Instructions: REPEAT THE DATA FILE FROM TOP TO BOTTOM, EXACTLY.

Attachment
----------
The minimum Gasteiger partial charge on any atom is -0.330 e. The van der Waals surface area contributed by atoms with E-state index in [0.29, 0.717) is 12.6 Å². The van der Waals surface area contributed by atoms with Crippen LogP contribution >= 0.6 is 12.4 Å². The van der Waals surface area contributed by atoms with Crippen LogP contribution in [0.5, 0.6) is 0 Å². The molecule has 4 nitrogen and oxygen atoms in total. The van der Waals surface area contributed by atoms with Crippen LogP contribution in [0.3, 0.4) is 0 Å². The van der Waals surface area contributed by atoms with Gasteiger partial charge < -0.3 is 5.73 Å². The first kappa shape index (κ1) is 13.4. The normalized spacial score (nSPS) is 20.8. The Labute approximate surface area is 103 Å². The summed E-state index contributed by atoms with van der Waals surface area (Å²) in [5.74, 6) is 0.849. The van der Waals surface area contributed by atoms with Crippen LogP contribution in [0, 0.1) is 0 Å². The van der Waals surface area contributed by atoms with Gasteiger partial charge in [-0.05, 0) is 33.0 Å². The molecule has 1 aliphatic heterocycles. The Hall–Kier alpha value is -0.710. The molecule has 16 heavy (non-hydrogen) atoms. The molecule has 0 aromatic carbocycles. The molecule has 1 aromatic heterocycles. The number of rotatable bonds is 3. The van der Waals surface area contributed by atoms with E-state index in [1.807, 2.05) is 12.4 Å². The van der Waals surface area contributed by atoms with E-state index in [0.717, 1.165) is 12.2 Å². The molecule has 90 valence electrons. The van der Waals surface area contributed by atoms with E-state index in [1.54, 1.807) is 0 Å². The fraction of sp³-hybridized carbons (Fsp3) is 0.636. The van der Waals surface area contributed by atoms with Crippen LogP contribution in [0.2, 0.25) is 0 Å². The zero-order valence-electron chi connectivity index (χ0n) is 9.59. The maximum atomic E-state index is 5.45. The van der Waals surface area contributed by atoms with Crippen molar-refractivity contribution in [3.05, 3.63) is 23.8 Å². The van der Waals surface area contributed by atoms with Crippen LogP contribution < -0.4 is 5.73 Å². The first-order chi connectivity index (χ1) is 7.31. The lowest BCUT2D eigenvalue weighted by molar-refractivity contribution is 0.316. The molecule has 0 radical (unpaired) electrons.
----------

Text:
The minimum Gasteiger partial charge on any atom is -0.330 e. The van der Waals surface area contributed by atoms with E-state index in [0.29, 0.717) is 12.6 Å². The van der Waals surface area contributed by atoms with Crippen LogP contribution >= 0.6 is 12.4 Å². The van der Waals surface area contributed by atoms with Crippen LogP contribution in [0.5, 0.6) is 0 Å². The molecule has 4 nitrogen and oxygen atoms in total. The van der Waals surface area contributed by atoms with Crippen LogP contribution in [0.3, 0.4) is 0 Å². The van der Waals surface area contributed by atoms with Gasteiger partial charge < -0.3 is 5.73 Å². The first kappa shape index (κ1) is 13.4. The normalized spacial score (nSPS) is 20.8. The Labute approximate surface area is 103 Å². The summed E-state index contributed by atoms with van der Waals surface area (Å²) in [5.74, 6) is 0.849. The van der Waals surface area contributed by atoms with Crippen LogP contribution in [0, 0.1) is 0 Å². The van der Waals surface area contributed by atoms with Gasteiger partial charge in [-0.05, 0) is 33.0 Å². The molecule has 1 aliphatic heterocycles. The Hall–Kier alpha value is -0.710. The molecule has 16 heavy (non-hydrogen) atoms. The molecule has 0 aromatic carbocycles. The molecule has 1 aromatic heterocycles. The number of rotatable bonds is 3. The van der Waals surface area contributed by atoms with E-state index in [1.807, 2.05) is 12.4 Å². The van der Waals surface area contributed by atoms with E-state index in [0.717, 1.165) is 12.2 Å². The molecule has 90 valence electrons. The van der Waals surface area contributed by atoms with E-state index in [1.54, 1.807) is 0 Å². The fraction of sp³-hybridized carbons (Fsp3) is 0.636. The van der Waals surface area contributed by atoms with Crippen LogP contribution in [0.2, 0.25) is 0 Å². The zero-order valence-electron chi connectivity index (χ0n) is 9.59. The maximum atomic E-state index is 5.45. The van der Waals surface area contributed by atoms with Crippen molar-refractivity contribution in [3.05, 3.63) is 23.8 Å². The van der Waals surface area contributed by atoms with Crippen LogP contribution < -0.4 is 5.73 Å². The first-order chi connectivity index (χ1) is 7.31. The lowest BCUT2D eigenvalue weighted by molar-refractivity contribution is 0.316. The molecule has 0 radical (unpaired) electrons.